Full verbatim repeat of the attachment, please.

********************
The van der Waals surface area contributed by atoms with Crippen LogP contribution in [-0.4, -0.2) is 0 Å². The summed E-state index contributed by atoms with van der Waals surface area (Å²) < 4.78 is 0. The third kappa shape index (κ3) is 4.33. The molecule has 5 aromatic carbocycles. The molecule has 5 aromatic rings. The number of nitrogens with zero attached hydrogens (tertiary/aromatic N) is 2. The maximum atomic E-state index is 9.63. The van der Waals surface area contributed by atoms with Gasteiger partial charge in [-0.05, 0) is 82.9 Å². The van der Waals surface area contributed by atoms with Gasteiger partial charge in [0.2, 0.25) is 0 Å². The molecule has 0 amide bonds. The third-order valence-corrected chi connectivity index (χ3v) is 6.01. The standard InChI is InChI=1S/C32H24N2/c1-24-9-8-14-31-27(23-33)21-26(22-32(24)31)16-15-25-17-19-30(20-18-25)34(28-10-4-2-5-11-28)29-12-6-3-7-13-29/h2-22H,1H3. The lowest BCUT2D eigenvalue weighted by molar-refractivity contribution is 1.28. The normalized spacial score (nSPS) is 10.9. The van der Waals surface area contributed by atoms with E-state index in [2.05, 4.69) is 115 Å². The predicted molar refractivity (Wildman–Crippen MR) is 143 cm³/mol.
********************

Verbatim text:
The van der Waals surface area contributed by atoms with Crippen LogP contribution in [-0.4, -0.2) is 0 Å². The summed E-state index contributed by atoms with van der Waals surface area (Å²) < 4.78 is 0. The third kappa shape index (κ3) is 4.33. The molecule has 5 aromatic carbocycles. The molecule has 5 aromatic rings. The number of nitrogens with zero attached hydrogens (tertiary/aromatic N) is 2. The maximum atomic E-state index is 9.63. The van der Waals surface area contributed by atoms with Gasteiger partial charge in [-0.05, 0) is 82.9 Å². The van der Waals surface area contributed by atoms with Gasteiger partial charge in [0.2, 0.25) is 0 Å². The molecule has 0 amide bonds. The third-order valence-corrected chi connectivity index (χ3v) is 6.01. The standard InChI is InChI=1S/C32H24N2/c1-24-9-8-14-31-27(23-33)21-26(22-32(24)31)16-15-25-17-19-30(20-18-25)34(28-10-4-2-5-11-28)29-12-6-3-7-13-29/h2-22H,1H3. The lowest BCUT2D eigenvalue weighted by molar-refractivity contribution is 1.28. The normalized spacial score (nSPS) is 10.9. The van der Waals surface area contributed by atoms with E-state index in [2.05, 4.69) is 115 Å². The predicted molar refractivity (Wildman–Crippen MR) is 143 cm³/mol.